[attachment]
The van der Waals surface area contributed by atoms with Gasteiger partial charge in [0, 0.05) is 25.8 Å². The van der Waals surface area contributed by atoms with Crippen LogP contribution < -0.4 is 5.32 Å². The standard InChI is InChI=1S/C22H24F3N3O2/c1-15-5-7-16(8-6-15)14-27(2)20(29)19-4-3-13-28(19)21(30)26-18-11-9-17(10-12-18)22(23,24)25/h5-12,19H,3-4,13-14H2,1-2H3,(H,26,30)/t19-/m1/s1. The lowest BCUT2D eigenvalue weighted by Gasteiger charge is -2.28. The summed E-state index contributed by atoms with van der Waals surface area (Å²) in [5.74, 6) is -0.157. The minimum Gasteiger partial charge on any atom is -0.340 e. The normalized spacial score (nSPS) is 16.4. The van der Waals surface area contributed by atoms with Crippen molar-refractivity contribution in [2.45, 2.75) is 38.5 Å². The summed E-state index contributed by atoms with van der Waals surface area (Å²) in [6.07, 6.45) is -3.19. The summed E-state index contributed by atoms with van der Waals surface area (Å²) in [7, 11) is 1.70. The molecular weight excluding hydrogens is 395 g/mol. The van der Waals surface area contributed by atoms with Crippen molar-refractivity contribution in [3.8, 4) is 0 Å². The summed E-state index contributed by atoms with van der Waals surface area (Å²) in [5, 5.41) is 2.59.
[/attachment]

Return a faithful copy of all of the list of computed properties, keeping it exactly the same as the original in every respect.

The van der Waals surface area contributed by atoms with Gasteiger partial charge in [0, 0.05) is 25.8 Å². The van der Waals surface area contributed by atoms with Crippen LogP contribution < -0.4 is 5.32 Å². The standard InChI is InChI=1S/C22H24F3N3O2/c1-15-5-7-16(8-6-15)14-27(2)20(29)19-4-3-13-28(19)21(30)26-18-11-9-17(10-12-18)22(23,24)25/h5-12,19H,3-4,13-14H2,1-2H3,(H,26,30)/t19-/m1/s1. The lowest BCUT2D eigenvalue weighted by Gasteiger charge is -2.28. The summed E-state index contributed by atoms with van der Waals surface area (Å²) in [5.74, 6) is -0.157. The minimum Gasteiger partial charge on any atom is -0.340 e. The normalized spacial score (nSPS) is 16.4. The van der Waals surface area contributed by atoms with Crippen molar-refractivity contribution in [2.45, 2.75) is 38.5 Å². The summed E-state index contributed by atoms with van der Waals surface area (Å²) in [6.07, 6.45) is -3.19. The summed E-state index contributed by atoms with van der Waals surface area (Å²) in [7, 11) is 1.70. The molecular weight excluding hydrogens is 395 g/mol. The van der Waals surface area contributed by atoms with Crippen molar-refractivity contribution in [3.8, 4) is 0 Å². The summed E-state index contributed by atoms with van der Waals surface area (Å²) in [5, 5.41) is 2.59.